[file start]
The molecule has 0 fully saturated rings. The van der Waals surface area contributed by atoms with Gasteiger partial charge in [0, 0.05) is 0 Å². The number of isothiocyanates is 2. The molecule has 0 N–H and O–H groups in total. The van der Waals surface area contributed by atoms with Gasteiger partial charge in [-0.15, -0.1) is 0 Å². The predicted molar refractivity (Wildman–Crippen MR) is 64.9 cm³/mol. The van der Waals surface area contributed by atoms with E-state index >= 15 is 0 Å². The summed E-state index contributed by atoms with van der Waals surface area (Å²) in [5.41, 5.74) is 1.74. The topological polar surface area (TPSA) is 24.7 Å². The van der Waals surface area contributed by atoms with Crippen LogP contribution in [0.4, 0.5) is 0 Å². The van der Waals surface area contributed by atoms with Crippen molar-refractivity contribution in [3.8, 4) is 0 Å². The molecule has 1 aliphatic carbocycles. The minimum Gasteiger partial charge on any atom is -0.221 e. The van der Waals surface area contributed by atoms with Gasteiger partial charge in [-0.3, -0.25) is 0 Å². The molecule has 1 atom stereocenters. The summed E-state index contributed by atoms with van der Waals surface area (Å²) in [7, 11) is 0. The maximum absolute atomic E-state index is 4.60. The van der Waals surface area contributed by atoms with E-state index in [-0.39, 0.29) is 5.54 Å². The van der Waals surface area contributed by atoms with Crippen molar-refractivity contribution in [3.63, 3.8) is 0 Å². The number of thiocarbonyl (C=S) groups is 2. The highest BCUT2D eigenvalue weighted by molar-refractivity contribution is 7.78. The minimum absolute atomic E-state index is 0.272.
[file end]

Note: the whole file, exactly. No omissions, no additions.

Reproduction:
The molecule has 0 fully saturated rings. The van der Waals surface area contributed by atoms with Gasteiger partial charge in [0, 0.05) is 0 Å². The number of isothiocyanates is 2. The molecule has 0 N–H and O–H groups in total. The van der Waals surface area contributed by atoms with Gasteiger partial charge in [-0.15, -0.1) is 0 Å². The predicted molar refractivity (Wildman–Crippen MR) is 64.9 cm³/mol. The van der Waals surface area contributed by atoms with E-state index >= 15 is 0 Å². The summed E-state index contributed by atoms with van der Waals surface area (Å²) in [5.41, 5.74) is 1.74. The topological polar surface area (TPSA) is 24.7 Å². The van der Waals surface area contributed by atoms with Crippen LogP contribution in [0.4, 0.5) is 0 Å². The van der Waals surface area contributed by atoms with Crippen molar-refractivity contribution in [3.8, 4) is 0 Å². The molecule has 1 aliphatic carbocycles. The minimum Gasteiger partial charge on any atom is -0.221 e. The van der Waals surface area contributed by atoms with Gasteiger partial charge in [-0.3, -0.25) is 0 Å². The molecule has 1 atom stereocenters. The summed E-state index contributed by atoms with van der Waals surface area (Å²) in [7, 11) is 0. The maximum absolute atomic E-state index is 4.60. The van der Waals surface area contributed by atoms with E-state index in [-0.39, 0.29) is 5.54 Å². The van der Waals surface area contributed by atoms with Crippen molar-refractivity contribution in [3.63, 3.8) is 0 Å². The number of thiocarbonyl (C=S) groups is 2. The highest BCUT2D eigenvalue weighted by molar-refractivity contribution is 7.78. The minimum absolute atomic E-state index is 0.272.